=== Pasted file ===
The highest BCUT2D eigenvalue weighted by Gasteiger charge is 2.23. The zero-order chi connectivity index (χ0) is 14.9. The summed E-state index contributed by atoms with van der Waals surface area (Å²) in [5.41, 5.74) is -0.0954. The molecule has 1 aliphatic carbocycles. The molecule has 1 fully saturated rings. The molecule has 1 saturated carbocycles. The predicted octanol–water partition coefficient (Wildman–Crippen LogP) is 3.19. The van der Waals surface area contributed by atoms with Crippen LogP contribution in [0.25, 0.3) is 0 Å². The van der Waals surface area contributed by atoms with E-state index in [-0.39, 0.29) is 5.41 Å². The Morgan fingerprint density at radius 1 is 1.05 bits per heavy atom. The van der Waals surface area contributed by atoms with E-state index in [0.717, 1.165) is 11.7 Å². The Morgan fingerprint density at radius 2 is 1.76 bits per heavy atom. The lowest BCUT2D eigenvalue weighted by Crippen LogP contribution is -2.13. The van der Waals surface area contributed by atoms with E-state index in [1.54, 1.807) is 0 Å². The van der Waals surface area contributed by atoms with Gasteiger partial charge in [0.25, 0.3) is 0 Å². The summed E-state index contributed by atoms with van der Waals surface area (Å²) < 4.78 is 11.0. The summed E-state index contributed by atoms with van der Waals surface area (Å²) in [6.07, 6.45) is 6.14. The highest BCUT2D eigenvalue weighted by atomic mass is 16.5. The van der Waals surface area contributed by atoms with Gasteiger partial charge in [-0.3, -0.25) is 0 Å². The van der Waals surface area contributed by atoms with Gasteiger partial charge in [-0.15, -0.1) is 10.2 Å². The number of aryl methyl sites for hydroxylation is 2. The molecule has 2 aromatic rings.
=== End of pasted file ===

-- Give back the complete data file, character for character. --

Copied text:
The highest BCUT2D eigenvalue weighted by Gasteiger charge is 2.23. The zero-order chi connectivity index (χ0) is 14.9. The summed E-state index contributed by atoms with van der Waals surface area (Å²) in [5.41, 5.74) is -0.0954. The molecule has 1 aliphatic carbocycles. The molecule has 1 fully saturated rings. The molecule has 1 saturated carbocycles. The predicted octanol–water partition coefficient (Wildman–Crippen LogP) is 3.19. The van der Waals surface area contributed by atoms with Crippen LogP contribution in [0.25, 0.3) is 0 Å². The van der Waals surface area contributed by atoms with E-state index in [-0.39, 0.29) is 5.41 Å². The Morgan fingerprint density at radius 1 is 1.05 bits per heavy atom. The van der Waals surface area contributed by atoms with E-state index in [0.717, 1.165) is 11.7 Å². The Morgan fingerprint density at radius 2 is 1.76 bits per heavy atom. The lowest BCUT2D eigenvalue weighted by Crippen LogP contribution is -2.13. The van der Waals surface area contributed by atoms with E-state index in [1.54, 1.807) is 0 Å². The van der Waals surface area contributed by atoms with Gasteiger partial charge in [0.25, 0.3) is 0 Å². The summed E-state index contributed by atoms with van der Waals surface area (Å²) < 4.78 is 11.0. The summed E-state index contributed by atoms with van der Waals surface area (Å²) in [6.07, 6.45) is 6.14. The highest BCUT2D eigenvalue weighted by atomic mass is 16.5. The van der Waals surface area contributed by atoms with Gasteiger partial charge in [-0.3, -0.25) is 0 Å². The van der Waals surface area contributed by atoms with Gasteiger partial charge in [-0.15, -0.1) is 10.2 Å². The number of aryl methyl sites for hydroxylation is 2. The molecule has 2 aromatic rings.